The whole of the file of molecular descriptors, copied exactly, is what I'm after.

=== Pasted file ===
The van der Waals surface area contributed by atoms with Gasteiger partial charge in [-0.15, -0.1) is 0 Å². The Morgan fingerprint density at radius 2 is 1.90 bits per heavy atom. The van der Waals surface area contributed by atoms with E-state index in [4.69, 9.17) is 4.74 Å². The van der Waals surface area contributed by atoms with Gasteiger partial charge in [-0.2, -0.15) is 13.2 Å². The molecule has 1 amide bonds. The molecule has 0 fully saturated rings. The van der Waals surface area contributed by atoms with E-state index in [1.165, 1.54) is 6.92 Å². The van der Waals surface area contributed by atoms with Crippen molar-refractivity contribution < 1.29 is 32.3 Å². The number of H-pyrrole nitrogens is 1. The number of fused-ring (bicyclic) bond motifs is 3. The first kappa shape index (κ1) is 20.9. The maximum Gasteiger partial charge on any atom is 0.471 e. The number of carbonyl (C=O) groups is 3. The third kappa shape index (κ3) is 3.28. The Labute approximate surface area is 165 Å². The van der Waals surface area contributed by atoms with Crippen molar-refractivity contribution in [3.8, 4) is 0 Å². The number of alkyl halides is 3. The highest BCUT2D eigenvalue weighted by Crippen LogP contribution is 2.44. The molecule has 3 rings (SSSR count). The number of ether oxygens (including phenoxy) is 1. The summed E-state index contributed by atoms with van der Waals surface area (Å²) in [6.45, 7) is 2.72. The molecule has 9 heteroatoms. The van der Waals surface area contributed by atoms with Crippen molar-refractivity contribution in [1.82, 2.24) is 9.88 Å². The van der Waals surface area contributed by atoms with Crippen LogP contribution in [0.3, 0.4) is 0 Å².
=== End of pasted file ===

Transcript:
The van der Waals surface area contributed by atoms with Gasteiger partial charge in [-0.15, -0.1) is 0 Å². The Morgan fingerprint density at radius 2 is 1.90 bits per heavy atom. The van der Waals surface area contributed by atoms with E-state index in [4.69, 9.17) is 4.74 Å². The van der Waals surface area contributed by atoms with Gasteiger partial charge in [-0.2, -0.15) is 13.2 Å². The molecule has 1 amide bonds. The molecule has 0 fully saturated rings. The van der Waals surface area contributed by atoms with E-state index in [1.165, 1.54) is 6.92 Å². The van der Waals surface area contributed by atoms with Crippen molar-refractivity contribution < 1.29 is 32.3 Å². The number of H-pyrrole nitrogens is 1. The number of fused-ring (bicyclic) bond motifs is 3. The first kappa shape index (κ1) is 20.9. The maximum Gasteiger partial charge on any atom is 0.471 e. The number of carbonyl (C=O) groups is 3. The third kappa shape index (κ3) is 3.28. The Labute approximate surface area is 165 Å². The van der Waals surface area contributed by atoms with Crippen molar-refractivity contribution in [3.8, 4) is 0 Å². The number of alkyl halides is 3. The highest BCUT2D eigenvalue weighted by Crippen LogP contribution is 2.44. The molecule has 3 rings (SSSR count). The number of ether oxygens (including phenoxy) is 1. The summed E-state index contributed by atoms with van der Waals surface area (Å²) in [6.45, 7) is 2.72. The molecule has 9 heteroatoms. The van der Waals surface area contributed by atoms with Crippen molar-refractivity contribution in [1.82, 2.24) is 9.88 Å². The van der Waals surface area contributed by atoms with Crippen LogP contribution in [0.3, 0.4) is 0 Å².